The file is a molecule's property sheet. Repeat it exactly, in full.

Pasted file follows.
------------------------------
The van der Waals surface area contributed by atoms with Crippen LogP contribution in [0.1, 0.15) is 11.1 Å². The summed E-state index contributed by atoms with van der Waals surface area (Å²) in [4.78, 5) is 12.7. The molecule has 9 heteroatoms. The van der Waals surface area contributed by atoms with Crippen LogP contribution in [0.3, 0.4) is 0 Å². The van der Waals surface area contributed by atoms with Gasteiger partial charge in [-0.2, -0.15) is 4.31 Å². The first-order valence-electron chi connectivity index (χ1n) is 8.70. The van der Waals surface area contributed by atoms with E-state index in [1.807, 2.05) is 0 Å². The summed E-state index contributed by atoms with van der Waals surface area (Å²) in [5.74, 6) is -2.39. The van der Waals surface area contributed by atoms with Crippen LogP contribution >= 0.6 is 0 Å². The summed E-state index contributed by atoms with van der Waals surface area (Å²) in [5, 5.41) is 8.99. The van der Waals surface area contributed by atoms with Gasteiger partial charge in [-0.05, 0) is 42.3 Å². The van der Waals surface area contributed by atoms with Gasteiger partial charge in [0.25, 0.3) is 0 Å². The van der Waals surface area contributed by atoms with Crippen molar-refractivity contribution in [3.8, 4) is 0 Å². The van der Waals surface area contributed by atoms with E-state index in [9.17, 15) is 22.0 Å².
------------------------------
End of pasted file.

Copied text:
The van der Waals surface area contributed by atoms with Crippen LogP contribution in [0.1, 0.15) is 11.1 Å². The summed E-state index contributed by atoms with van der Waals surface area (Å²) in [4.78, 5) is 12.7. The molecule has 9 heteroatoms. The van der Waals surface area contributed by atoms with Crippen LogP contribution in [0.3, 0.4) is 0 Å². The van der Waals surface area contributed by atoms with Gasteiger partial charge in [-0.2, -0.15) is 4.31 Å². The first-order valence-electron chi connectivity index (χ1n) is 8.70. The van der Waals surface area contributed by atoms with E-state index in [1.807, 2.05) is 0 Å². The summed E-state index contributed by atoms with van der Waals surface area (Å²) in [5.74, 6) is -2.39. The van der Waals surface area contributed by atoms with Crippen LogP contribution >= 0.6 is 0 Å². The summed E-state index contributed by atoms with van der Waals surface area (Å²) in [5, 5.41) is 8.99. The van der Waals surface area contributed by atoms with Gasteiger partial charge in [-0.05, 0) is 42.3 Å². The van der Waals surface area contributed by atoms with Gasteiger partial charge in [0.25, 0.3) is 0 Å². The van der Waals surface area contributed by atoms with Crippen molar-refractivity contribution in [3.8, 4) is 0 Å². The van der Waals surface area contributed by atoms with E-state index in [9.17, 15) is 22.0 Å².